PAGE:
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Perspective on Eating Disorder Recovery and Relapse

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edited from original:  see for readers' comments

Meaning of "Fully Recovered"

A thirty-three year old man wrote to me saying he had been a binge eater most of his life and now was fully recovered. Food has been a non issue for two years.

Of course, I am glad he is happy with the strides he has made in his life. But his post got me to thinking about what recovery means.


I have been working since 1980 with people who have and who have had eating disorders. I don't know what people mean by "fully recovered."

While it is possible that people can have two years or more of being in a state where food is a "non-issue" that doesn't necessarily mean they are "fully recovered."

By the same token, if they have not binged or purged for some time and then begin again they may be responding to a signal to grow and develop more rather than entering relapse (although, of course relapse is possible too.)

Five Stages to Healing and Recovery

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It takes many steps and blunders before we reach the first step to deep healing and real recovery.

We can be in pain because we’ve lost a person or an object dear to us. We can be frightened or humiliated because our longed-for plans and expectations have crashed around us. We cry, blame others and blame ourselves. We rail at the injustice around us.

But mostly we are bewildered and thrashing blindly. Hopefully we are not reaching for food, drugs, alcohol, dangerous relationships, and risk taking to escape our bewilderment.

Eventually, our bewilderment is so thorough that we feel forced to ask for help. Even then we ask for help to get our world in order, to stop pain and to regain or recreate what we have lost.

Cure for Boredom and Being Stuck

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Through the course of my forty years as a psychotherapist I hear this question from my adult eating disorder patients. Whether they are in their thirties, forties, fifties or sixties, they ask, “Aren’t I too old to resolve this eating disorder? Isn’t it too late for me to change my life?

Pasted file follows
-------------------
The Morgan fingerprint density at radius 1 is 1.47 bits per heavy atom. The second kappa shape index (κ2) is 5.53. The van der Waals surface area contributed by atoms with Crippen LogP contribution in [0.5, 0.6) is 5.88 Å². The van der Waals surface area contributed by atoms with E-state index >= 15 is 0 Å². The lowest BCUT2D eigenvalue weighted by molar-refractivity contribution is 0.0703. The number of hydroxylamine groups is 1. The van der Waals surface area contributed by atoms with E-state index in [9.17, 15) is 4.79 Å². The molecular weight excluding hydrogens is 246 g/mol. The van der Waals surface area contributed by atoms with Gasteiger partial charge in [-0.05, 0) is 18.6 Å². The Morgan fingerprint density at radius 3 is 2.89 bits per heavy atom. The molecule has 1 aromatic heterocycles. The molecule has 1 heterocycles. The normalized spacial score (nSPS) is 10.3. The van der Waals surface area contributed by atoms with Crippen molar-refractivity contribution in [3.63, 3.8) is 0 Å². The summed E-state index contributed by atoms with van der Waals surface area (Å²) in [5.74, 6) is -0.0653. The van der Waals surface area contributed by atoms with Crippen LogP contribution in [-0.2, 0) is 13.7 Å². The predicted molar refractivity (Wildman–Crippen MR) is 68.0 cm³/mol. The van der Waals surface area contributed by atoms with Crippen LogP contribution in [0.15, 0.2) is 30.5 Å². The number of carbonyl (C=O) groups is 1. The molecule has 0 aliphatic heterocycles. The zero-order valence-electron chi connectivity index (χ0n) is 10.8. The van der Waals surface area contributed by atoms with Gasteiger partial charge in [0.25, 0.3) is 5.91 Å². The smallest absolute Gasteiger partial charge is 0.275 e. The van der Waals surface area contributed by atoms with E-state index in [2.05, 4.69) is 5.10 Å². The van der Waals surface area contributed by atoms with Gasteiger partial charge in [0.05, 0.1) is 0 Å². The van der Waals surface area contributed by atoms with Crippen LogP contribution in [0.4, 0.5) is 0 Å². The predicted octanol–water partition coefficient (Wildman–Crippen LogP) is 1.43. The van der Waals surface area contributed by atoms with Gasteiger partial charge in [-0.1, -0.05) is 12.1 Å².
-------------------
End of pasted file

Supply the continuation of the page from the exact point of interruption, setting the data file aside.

I’m increasingly grateful for my age. My words of encouragement will not give them a believable response. But my existence as an older woman living a satisfying life does reach them. My presence gives them hope, even in their denial of hope.

But what are the details that bring about healthy change? It’s not diet and exercise. It’s not medication. It’s not a physical makeover or an affair.

What guarantees recovery in psychotherapy?

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My informed consent form that clients sign before working with me states that no guarantees come with psychotherapy. Yet psychotherapists and clients strive together for healing and recovery. Five phases for the work create the strong possibility for success.

Despite the lack of a guarantee, clients have hope and willingness to work as do psychotherapists. The client puts energy and commitment into her work because she wants health, freedom and happiness. The psychotherapist puts energy into the work because she’s seen healing and recovery in others and has a growing framework of what makes that possible.

When the psychotherapist sees the commitment of the client energy the psychotherapist’s commitment and energy for the client’s wellbeing grows.

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